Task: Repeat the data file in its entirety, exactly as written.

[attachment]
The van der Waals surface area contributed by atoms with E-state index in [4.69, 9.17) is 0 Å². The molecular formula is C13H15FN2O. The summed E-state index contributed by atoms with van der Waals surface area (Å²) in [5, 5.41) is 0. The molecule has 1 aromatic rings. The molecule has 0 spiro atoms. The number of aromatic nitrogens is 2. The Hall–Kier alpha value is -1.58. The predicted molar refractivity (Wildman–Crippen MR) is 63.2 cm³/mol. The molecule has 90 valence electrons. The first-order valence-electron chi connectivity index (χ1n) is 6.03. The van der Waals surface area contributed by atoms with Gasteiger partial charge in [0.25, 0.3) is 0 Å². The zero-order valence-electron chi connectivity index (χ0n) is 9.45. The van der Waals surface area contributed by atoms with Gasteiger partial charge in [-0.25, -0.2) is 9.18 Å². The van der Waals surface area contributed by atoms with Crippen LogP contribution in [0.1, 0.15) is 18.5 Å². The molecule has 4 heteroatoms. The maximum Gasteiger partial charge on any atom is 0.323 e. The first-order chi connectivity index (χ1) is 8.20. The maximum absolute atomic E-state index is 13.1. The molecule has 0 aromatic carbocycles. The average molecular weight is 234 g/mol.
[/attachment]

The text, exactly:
The van der Waals surface area contributed by atoms with E-state index in [4.69, 9.17) is 0 Å². The molecular formula is C13H15FN2O. The summed E-state index contributed by atoms with van der Waals surface area (Å²) in [5, 5.41) is 0. The molecule has 1 aromatic rings. The molecule has 0 spiro atoms. The number of aromatic nitrogens is 2. The Hall–Kier alpha value is -1.58. The predicted molar refractivity (Wildman–Crippen MR) is 63.2 cm³/mol. The molecule has 90 valence electrons. The first-order valence-electron chi connectivity index (χ1n) is 6.03. The van der Waals surface area contributed by atoms with Gasteiger partial charge in [0.25, 0.3) is 0 Å². The zero-order valence-electron chi connectivity index (χ0n) is 9.45. The van der Waals surface area contributed by atoms with Gasteiger partial charge in [-0.25, -0.2) is 9.18 Å². The van der Waals surface area contributed by atoms with Crippen LogP contribution in [0.1, 0.15) is 18.5 Å². The molecule has 4 heteroatoms. The maximum Gasteiger partial charge on any atom is 0.323 e. The first-order chi connectivity index (χ1) is 8.20. The maximum absolute atomic E-state index is 13.1. The molecule has 0 aromatic carbocycles. The average molecular weight is 234 g/mol.